From a young age, I’ve been intrigued by psychologists.
I believed them to be superheroes who could read minds. An attractive trait, indeed.
And you didn’t have to be bitten by a spider to develop this power. Or to be struck by lightning. All you had to do was study for 4 years.
A year or so ago, I started to watch a YouTube channel called Psychology in Seattle, where Dr Kirk Honda reacted to popular reality shows. I often enjoy the occasional reaction video, but this man is different.
He reacts to trashy reality shows — 90 Day Fiancé, The Bachelorette — I wouldn’t consider watching on my off-time. While he does this, he pauses to break it all down as an experienced couple’s therapist.
During one of these episodes, he reacted to Darcy from 90 Day Fiancé telling her friend about her relationship problem with her boyfriend, Jesse. Dr Honda explained how, in situations like this, friends are “triangulated” in and this could cause further issues. He said (and don’t quote me on this), “These types of friends are why therapists like me will always be in business.”
That was a moment of awakening for me. Yes, talking to friends can be emotionally rewarding, a relief to be validated, but it does come with the pressure to act and think a certain way from then on. It all made sense.
. . .
Picture this. You have a boyfriend who has been an absolute sweetheart for the past 100 days. On the 101st night, you get in a fight over … say, pineapples on pizza. The argument slowly snowballed into a bigger issue about how you feel like he values his phone calls with his friends more than he does your romantic quality times. He told you about how ridiculous you are being and that hurt your feelings.
So what did you do? Pissed off, you went out of the house to meet a friend, to take a break from your boyfriend. Your friends asked questions: why the sudden hangout? Is everything alright? And the truth burned on the tip of your tongue. So you confided in your friend, told her about this fight and she responded, outraged.
“How dare he?” she gasps. “After everything you have done for him? I’m telling you, men like that need to be put in their place.”
What your friend did here was paint an unpleasant image of your boyfriend. A guy who had been sweet to you for the past 100 days. You had a fight that was your fault just as much as it was his.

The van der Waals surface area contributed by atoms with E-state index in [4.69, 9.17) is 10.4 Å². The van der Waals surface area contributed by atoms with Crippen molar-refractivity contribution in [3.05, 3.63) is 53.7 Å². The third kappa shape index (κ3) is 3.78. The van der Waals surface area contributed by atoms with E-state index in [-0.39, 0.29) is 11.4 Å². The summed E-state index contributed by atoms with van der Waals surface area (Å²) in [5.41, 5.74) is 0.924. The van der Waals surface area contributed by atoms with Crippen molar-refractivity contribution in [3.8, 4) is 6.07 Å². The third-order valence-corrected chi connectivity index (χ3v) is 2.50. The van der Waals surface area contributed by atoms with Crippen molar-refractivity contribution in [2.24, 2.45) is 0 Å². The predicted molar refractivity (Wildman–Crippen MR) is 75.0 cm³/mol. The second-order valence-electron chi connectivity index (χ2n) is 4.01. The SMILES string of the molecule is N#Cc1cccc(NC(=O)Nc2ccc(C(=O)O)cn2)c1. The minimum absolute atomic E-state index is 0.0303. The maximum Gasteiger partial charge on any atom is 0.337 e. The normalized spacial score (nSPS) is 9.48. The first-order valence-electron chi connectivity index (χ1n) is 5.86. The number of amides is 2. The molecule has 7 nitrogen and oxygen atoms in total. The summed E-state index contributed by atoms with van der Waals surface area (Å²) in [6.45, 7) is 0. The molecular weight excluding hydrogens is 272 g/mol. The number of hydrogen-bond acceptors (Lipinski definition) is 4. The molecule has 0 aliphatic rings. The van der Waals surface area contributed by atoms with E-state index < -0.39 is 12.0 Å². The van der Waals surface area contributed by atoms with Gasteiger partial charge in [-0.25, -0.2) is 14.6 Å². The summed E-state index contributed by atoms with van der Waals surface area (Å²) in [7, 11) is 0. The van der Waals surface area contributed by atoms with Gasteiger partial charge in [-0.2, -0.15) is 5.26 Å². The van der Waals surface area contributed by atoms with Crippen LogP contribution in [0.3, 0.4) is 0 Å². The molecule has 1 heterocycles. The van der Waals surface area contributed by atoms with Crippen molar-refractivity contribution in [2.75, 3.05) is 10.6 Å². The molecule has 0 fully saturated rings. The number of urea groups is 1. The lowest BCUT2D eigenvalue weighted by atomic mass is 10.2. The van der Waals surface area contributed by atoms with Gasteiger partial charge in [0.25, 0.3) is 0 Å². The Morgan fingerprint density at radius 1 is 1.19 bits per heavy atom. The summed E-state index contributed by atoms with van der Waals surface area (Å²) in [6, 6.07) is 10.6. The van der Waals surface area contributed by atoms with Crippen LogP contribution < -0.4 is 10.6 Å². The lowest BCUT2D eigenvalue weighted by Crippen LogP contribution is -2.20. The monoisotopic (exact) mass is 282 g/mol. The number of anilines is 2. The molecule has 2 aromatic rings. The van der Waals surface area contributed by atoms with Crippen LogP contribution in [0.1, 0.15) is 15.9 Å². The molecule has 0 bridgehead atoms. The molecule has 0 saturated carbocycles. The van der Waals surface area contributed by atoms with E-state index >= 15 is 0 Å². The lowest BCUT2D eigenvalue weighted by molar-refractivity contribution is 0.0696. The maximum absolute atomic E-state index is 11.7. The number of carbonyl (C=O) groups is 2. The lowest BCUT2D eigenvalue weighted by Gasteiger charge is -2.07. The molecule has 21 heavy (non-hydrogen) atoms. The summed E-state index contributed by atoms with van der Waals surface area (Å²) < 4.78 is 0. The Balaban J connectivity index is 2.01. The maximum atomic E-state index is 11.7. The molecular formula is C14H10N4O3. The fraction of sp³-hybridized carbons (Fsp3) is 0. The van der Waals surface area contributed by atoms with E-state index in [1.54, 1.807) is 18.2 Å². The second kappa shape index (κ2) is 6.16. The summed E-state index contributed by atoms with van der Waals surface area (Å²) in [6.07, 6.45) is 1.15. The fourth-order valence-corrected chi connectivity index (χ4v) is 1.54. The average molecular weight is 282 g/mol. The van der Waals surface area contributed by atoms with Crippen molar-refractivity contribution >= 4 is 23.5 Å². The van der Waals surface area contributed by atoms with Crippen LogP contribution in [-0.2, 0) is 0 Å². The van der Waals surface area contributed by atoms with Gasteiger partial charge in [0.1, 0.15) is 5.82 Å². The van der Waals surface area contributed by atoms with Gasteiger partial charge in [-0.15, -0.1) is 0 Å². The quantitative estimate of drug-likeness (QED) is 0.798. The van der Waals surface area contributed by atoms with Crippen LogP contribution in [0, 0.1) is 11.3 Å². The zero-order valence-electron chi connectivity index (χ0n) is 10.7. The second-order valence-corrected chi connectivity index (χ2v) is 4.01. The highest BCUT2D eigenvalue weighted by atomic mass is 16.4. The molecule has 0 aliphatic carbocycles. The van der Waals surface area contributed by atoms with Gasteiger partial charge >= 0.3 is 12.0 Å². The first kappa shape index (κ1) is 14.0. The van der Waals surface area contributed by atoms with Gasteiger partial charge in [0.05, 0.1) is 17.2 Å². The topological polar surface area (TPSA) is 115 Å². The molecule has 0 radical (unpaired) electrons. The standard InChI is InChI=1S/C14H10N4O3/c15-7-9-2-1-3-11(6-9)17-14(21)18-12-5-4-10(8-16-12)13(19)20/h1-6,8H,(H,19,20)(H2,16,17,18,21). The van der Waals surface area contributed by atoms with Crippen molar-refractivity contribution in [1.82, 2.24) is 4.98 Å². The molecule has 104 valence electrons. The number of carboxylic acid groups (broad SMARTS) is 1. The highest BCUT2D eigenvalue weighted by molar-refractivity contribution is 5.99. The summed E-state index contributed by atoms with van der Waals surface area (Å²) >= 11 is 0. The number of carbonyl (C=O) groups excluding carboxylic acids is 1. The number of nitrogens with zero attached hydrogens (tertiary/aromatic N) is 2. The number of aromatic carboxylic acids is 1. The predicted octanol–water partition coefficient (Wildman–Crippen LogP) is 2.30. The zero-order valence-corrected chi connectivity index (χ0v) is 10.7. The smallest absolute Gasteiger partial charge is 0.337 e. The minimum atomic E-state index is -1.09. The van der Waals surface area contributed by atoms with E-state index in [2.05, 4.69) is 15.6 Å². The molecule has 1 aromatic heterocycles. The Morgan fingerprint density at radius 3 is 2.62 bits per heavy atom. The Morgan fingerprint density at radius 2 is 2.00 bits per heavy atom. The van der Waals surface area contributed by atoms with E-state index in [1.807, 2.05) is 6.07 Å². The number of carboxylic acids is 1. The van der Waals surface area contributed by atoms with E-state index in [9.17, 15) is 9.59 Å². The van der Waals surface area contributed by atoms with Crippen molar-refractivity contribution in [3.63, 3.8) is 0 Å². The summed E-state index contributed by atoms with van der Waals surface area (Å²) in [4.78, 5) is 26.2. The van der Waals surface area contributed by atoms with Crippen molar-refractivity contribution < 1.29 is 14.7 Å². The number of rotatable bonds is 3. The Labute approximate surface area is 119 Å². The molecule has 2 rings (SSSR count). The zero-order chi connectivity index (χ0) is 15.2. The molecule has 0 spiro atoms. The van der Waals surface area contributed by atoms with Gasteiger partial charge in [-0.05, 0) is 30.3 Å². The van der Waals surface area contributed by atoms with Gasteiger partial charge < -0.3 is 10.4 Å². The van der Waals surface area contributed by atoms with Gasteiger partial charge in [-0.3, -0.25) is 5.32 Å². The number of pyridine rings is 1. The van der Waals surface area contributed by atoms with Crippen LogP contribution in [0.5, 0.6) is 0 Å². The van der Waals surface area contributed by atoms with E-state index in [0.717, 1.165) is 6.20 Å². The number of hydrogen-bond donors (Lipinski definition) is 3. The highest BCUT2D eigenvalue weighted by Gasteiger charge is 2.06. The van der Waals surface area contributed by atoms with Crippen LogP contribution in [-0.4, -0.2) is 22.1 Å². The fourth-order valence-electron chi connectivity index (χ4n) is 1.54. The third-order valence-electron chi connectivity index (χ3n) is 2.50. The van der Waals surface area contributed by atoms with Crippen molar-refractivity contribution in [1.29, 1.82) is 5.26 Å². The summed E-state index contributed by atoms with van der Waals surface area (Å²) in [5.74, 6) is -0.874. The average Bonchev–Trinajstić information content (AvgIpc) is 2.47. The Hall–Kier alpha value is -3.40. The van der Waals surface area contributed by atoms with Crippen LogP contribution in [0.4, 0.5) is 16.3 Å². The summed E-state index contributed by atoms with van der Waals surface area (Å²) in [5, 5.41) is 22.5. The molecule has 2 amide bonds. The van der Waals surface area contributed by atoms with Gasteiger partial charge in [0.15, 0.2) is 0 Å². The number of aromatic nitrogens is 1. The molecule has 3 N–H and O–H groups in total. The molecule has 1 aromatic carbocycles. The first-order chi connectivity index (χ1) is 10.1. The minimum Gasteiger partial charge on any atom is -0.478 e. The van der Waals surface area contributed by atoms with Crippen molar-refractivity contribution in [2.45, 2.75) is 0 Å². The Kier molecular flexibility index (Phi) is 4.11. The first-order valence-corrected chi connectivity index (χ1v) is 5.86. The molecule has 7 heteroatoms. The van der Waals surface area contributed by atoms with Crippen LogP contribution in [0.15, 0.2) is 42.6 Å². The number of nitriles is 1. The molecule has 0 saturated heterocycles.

At this point, you might feel a bit better. Your friend validated your feelings. She showed you that no, you’re not crazy to be mad. He is wrong and he shouldn’t have done what he did.
Except, she might go further to say, “Any guy would love to have a girl like you. I mean, look at you! You are gorgeous. Kind. Smart. Your trash boyfriend can go to hell.”
That might be going too far. You may think it. But how do you stop your friend now? You were the one who trash-talked your boyfriend in the first place. You were the one to confide in her, invite her opinion. Now, you sort of sit down and take it.
What you may not realize is that her words are getting to you. They’re slowly taking over your perspective of him. Or you’re feeling pressured that you’re still with him. Each time you see her, your boyfriend by your side, she gives him a sneer. And you know, you’ve tainted his image. He is now no longer redeemable.
Your friend’s words gnaw at all hours of the day. Each time he makes a joke at your expense. Prior to your conversation with the friend, you might have laughed along with him. You found him to be funny, maybe adorable even. Now you sneer at him too.
He’d be taken aback. He wonders, “That’s new. Did I offend her?” What he doesn’t know is that your friend’s words have already infiltered. They are already on their way towards a breakup.
. . .
I have personally experienced this type of situation. Friends, as pure as their intentions may be, can muddy your opinion of someone, of a situation, of what actions to take.
That is why I make it a point to keep my arguments with someone private. There is no need to invite third-party opinion. Not when they are not a part of the relationship. Not when they have not taken every step in the relationship together with you.
But I have to say. In certain situations, I make an exception to this rule. In certain situation, it may be absolutely necessary to talk to a friend about the problems you are facing. To ask for help.
Because each experience is different from the next.
Each person is different from the next.
Each relationship is different from the next.
Thanks to Tre L. Loadholt.
This post was previously published on Hello, Love.
You Might Also Like These From The Good Men Project
Join The Good Men Project as a Premium Member today.
All Premium Members get to view The Good Men Project with NO ADS.
A $50 annual membership gives you an all access pass. You can be a part of every call, group, class and community.
A $25 annual membership gives you access to one class, one Social Interest group and our online communities.
A $12 annual membership gives you access to our Friday calls with the publisher, our online community.
Register New Account
Need more info? A complete list of benefits is here.
Photo credit: Unsplash